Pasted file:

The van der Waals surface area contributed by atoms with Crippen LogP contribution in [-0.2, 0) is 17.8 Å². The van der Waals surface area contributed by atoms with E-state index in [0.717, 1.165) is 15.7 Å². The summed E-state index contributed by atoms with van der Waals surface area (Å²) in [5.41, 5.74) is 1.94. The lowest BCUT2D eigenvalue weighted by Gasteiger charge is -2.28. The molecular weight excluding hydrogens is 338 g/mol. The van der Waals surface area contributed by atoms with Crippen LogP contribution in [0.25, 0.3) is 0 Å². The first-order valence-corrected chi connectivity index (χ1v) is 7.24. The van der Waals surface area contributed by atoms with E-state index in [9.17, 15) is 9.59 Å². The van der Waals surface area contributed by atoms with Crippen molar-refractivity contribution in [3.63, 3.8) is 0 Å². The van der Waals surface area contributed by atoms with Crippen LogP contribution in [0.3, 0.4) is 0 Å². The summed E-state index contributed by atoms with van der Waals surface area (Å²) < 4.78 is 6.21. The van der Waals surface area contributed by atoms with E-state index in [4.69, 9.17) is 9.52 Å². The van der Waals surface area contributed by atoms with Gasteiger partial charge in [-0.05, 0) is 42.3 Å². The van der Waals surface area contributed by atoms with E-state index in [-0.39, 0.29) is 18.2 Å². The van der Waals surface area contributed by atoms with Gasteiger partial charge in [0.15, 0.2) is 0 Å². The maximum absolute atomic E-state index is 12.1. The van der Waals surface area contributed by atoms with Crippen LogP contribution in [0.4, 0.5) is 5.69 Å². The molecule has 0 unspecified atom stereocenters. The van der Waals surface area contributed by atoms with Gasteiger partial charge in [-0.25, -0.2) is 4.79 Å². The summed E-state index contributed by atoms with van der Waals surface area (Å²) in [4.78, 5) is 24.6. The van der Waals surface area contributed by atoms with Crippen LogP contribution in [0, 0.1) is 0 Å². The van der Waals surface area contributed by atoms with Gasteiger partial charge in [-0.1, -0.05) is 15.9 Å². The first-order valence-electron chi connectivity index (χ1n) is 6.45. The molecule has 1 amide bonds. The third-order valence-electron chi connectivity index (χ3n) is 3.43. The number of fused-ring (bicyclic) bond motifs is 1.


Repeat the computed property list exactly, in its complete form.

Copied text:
The van der Waals surface area contributed by atoms with Crippen LogP contribution in [-0.2, 0) is 17.8 Å². The van der Waals surface area contributed by atoms with E-state index in [0.717, 1.165) is 15.7 Å². The summed E-state index contributed by atoms with van der Waals surface area (Å²) in [5.41, 5.74) is 1.94. The lowest BCUT2D eigenvalue weighted by Gasteiger charge is -2.28. The molecular weight excluding hydrogens is 338 g/mol. The van der Waals surface area contributed by atoms with Crippen LogP contribution in [0.25, 0.3) is 0 Å². The first-order valence-corrected chi connectivity index (χ1v) is 7.24. The van der Waals surface area contributed by atoms with E-state index in [9.17, 15) is 9.59 Å². The van der Waals surface area contributed by atoms with Crippen molar-refractivity contribution in [3.63, 3.8) is 0 Å². The van der Waals surface area contributed by atoms with Crippen LogP contribution in [0.3, 0.4) is 0 Å². The summed E-state index contributed by atoms with van der Waals surface area (Å²) < 4.78 is 6.21. The van der Waals surface area contributed by atoms with E-state index in [4.69, 9.17) is 9.52 Å². The van der Waals surface area contributed by atoms with Gasteiger partial charge in [-0.05, 0) is 42.3 Å². The van der Waals surface area contributed by atoms with E-state index in [-0.39, 0.29) is 18.2 Å². The van der Waals surface area contributed by atoms with Gasteiger partial charge in [0.15, 0.2) is 0 Å². The maximum absolute atomic E-state index is 12.1. The van der Waals surface area contributed by atoms with Crippen LogP contribution in [0.4, 0.5) is 5.69 Å². The molecule has 0 unspecified atom stereocenters. The van der Waals surface area contributed by atoms with Gasteiger partial charge in [-0.25, -0.2) is 4.79 Å². The summed E-state index contributed by atoms with van der Waals surface area (Å²) in [4.78, 5) is 24.6. The van der Waals surface area contributed by atoms with Crippen LogP contribution in [0, 0.1) is 0 Å². The van der Waals surface area contributed by atoms with Gasteiger partial charge in [-0.1, -0.05) is 15.9 Å². The first-order valence-electron chi connectivity index (χ1n) is 6.45. The molecule has 1 amide bonds. The third-order valence-electron chi connectivity index (χ3n) is 3.43. The number of fused-ring (bicyclic) bond motifs is 1.